Claimant had testified earlier in the proceedings (February, 2014) that he was unable to accept the job in Lawrence due to his inability to drive and the distance involved. He stated in his testimony that he had no objection to the Monessen location as it was only a mile from his home. After the offer of the position at the Monessen facility, Claimant testified in June, 2015. At this time, Claimant stated he could not take this position due to hills and stairs involved between his home and the bus stop, and that several of his vehicles were not operational.
The WCJ granted the Suspension Petition finding that the work offered was within the restrictions set forth by Claimant’s physicians. The WCJ founds Employer’s human resources coordinator and claims representative credible and rejected Claimant’s testimony that he could not travel to Employer’s Monessen facility.
On appeal, the Commonwealth Court instructed that, “A position within the claimant’s physical limitations is not an available job and cannot support the modification or suspension of benefits if there is no means of transportation for the claimant to get to the workplace.” PA Department of Corrections/SCI-Greensburg v. WCAB (Zvara), 948 A.2d. 244, 247-248 (Pa. Cmwlth. 2008). Claimant argued on appeal that the WCJ could not find that Employer offered available work on May 4, 2015 (the date of the human resources coordinator’s testimony), because the Monessen job offer was not fully set forth in writing at that time and the offer to modify one of Claimant’s vehicles with hand controls was not also made in a formal written document. In rejecting this argument, the Commonwealth Court noted that a written job description had been perviously offered to Claimant for the mail clerk position he was offered. The Court stated, There is no requirement that all details concerning a job offer be in witting. Modification or suspension of benefits may be based on an oral offer made in the course of litigation through testimony.” See, Crawford County Care Center v. WCAB (Daly), 649 A.2d 203, 204-06 (Pa. Cmwlth. 1994); Devlin Electric, Inc. v. WCAB (Shurina), (Pa. Cmwlth., No. 837 C.D. 2013, filed 9/24/14), slip op. at 20.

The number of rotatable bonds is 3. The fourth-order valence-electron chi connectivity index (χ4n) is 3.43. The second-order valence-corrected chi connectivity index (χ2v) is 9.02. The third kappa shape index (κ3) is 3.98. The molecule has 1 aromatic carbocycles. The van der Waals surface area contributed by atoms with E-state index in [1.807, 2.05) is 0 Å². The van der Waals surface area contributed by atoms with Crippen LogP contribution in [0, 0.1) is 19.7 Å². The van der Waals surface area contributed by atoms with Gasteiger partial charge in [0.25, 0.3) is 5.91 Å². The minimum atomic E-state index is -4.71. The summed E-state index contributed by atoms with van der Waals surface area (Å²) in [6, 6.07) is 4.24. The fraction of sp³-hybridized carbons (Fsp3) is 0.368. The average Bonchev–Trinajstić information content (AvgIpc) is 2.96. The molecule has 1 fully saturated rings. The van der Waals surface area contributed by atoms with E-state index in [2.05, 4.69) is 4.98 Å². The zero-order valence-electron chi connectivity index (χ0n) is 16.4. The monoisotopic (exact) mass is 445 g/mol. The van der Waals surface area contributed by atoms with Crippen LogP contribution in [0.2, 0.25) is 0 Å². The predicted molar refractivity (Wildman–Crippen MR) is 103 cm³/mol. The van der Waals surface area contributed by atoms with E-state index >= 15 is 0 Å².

This case is a win for employers who keep trying to find work within a claimant’s restrictions. Keep offering work when new positions open up that may be more favorable to your desired outcome. The offer to modify the car controls was creative and helped Employer defeat Claimant’s objection to being able to drive. Finally, the lack of a written documents spelling out these offers was not required. One caveat: the Job Description had been previously given to Claimant and this job description had been approved by Claimant’s treating providers. Without a job description having been provided the outcome may have been different.
Questions regarding this case may be directed to Mary G. March at 610-332-7017 or firstname.lastname@example.org.
Hernandez v. WCAB (F&P Holding Co.), No. 1820 C.D. 2017 (July 19, 2018)
By: Joseph J. Shields, Esquire
The Commonwealth Court affirmed the decision of the WCJ, which terminated Claimant’s benefits despite the WCJ finding Claimant’s testimony that he was not recovered from his work injury, needed work restrictions and additional treatment and still experienced pain to be credible.
On August 12, 2011, Claimant sustained a work injury described as a thoracic sprain. At the time of the injury, Claimant was performing modified duty resulting from an earlier 2006 work-related lumbar spine injury. In September 2013, Claimant presented Employer with work restrictions and was thereafter laid off. On October 1, 2013, Claimant filed a Reinstatement Petition alleging a decrease in earning power following his 2011 injury. The Employer filed an answer admitting that it laid off Claimant because it could not accommodate his work restrictions, but denied that the restrictions were related to the work injury. Claimant was thereafter seen by Dr. Fras for an IME on March 14, 2014 and Employer filed a Termination Petition based upon the results of the IME. On February 5, 2016, the WCJ granted both Petitions, finding that Claimant was totally disabled from September 30, 2013 through March 14, 2014, but recovered thereafter.
Claimant appealed and the WCAB reversed the WCJ’s decision granting reinstatement. The WCAB found that Claimant’s inability to work as of September 30, 2013 was, at least in part, due to an unrelated lumbar spine condition. The WCAB vacated the grant of the Termination Petition and remanded for the WCJ to consider the testimony of Claimant’s medical expert, Donna Kulp (D.C.). On remand, the WCJ found Claimant’s live testimony credible while also finding the testimony of Dr. Fras more credible than that of Dr. Kulp. The WCJ again granted both Petitions and terminated Claimant’s benefits as of March 14, 2014. The WCJ also awarded litigation costs to the Claimant. Both parties appealed the WCJ’s decision. On November 28, 2017, the WCAB affirmed the WCJ’s decision granting the Termination Petition, but reversed the WCJ’s decision granting the Reinstatement Petition and award of litigation costs, as the WCAB’s April 25, 2016 Order only remanded the Termination Petition to the WCJ, and the Reinstatement Petition and litigation costs were not properly before the WCJ. Claimant appealed, arguing that the WCB erred in affirming the WCJ’s decision granting the Termination Petition because the WCJ found Claimant’s live testimony credible.